The haunting call of the mysterious huia once echoed through the mists of Aotearoa, but it hasn't been heard in more than 100 years.

Now, tragically extinct, the native bird was considered sacred by Maori, yet suffered the fate of being too beautiful - killed so its feathers and beak could adorn the well-to-do, from the cloaks of chiefs to the dresses and handbags of settlers.

There are very few preserved and intact examples of huia left in New Zealand, so the inclusion of one as the centrepiece of an upcoming exhibition opening night at Levin's Te Takeretanga o Kura-hau-po is a special occasion for Horowhenua, organisers say.

The exhibition is called Mangahuia, which means "stream of the huia" and was created by local writer Ashleigh Collis and photographer Mariana Waculicz to deliver a powerful message through the mediums of photography and storytelling.

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Aimed at instilling more pride in our rivers and the natural environment, Waculicz says the idea is to remind the community of its history and "how lucky we are to have our natural environment so close to home".

The bird's call was reputed to sound like its name, which in turn sounds like the question "who are you?" - a concept the exhibition investigates.

The last huia sighting, more than a century ago, was in the Tararua mountain range, which is where the artists have geographically set their project - an ongoing series of photo shoots at the Ohau river, where the water emerges from the mighty mountain range behind.

The location is popular with locals who like to reconnect with their natural environment there, which Collis and Waculicz have used as a topic, capturing raw moments of different people experiencing a special bond with the water, native bush and surrounds.

"It's an intense thing to witness that, mindful of the ecological tragedies that stroke the ancient flora and fauna of the region," Waculicz said.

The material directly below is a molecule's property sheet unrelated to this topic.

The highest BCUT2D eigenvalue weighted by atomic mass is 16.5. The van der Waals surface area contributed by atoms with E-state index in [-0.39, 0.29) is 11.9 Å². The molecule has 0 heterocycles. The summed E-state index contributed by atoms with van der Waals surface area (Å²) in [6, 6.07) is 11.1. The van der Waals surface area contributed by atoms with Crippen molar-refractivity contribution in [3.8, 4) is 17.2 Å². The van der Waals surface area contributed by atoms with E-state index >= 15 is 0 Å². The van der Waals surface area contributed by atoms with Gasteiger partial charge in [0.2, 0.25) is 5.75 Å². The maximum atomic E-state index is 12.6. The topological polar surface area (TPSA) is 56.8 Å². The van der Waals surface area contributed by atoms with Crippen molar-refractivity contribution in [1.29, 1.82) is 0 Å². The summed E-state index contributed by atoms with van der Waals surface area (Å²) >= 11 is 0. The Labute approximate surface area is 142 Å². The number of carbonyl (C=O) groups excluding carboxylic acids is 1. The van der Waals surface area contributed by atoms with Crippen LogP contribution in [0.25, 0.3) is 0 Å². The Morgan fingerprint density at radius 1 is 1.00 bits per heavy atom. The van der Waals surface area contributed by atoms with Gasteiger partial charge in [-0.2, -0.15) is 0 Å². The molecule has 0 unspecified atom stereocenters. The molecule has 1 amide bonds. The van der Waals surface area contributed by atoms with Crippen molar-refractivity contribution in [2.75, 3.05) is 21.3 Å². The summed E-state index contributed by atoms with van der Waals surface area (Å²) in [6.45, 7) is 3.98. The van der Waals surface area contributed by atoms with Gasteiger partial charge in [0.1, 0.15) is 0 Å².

"The Ohau river corridor once echoed with the songs of the huia, and this is compelling and inspirational".

Alongside the imagery, words written by Collis are intended to start a conversation with people about their thoughts on the natural environment and its protection.

Poetic and experiential in style, the evocative stories are designed to promote moments of mindfulness about what we are currently doing and what we should be doing regarding the natural world around us, Collis said.

"We want to issue a challenge about evaluating our day-to-day habits and being more mindful of the wildlife that exists all around us and is slowly being lost," she said.

"If you can find a connection with nature you can find a connection with yourself."

The exhibition, which was made with the help of a grant from Creative NZ, will be launched with an opening event at Te Takere, which the community is invited to, on Friday October 6 from 6.30pm to 9pm.

There will be a powhiri, live music and presentations, with complimentary nibbles and local beer and wine.

Entry is by koha, and RSVPs are requested to elliseb@tetakere.org.nz
Mangahuia runs until Tuesday October 31.

Admission is free.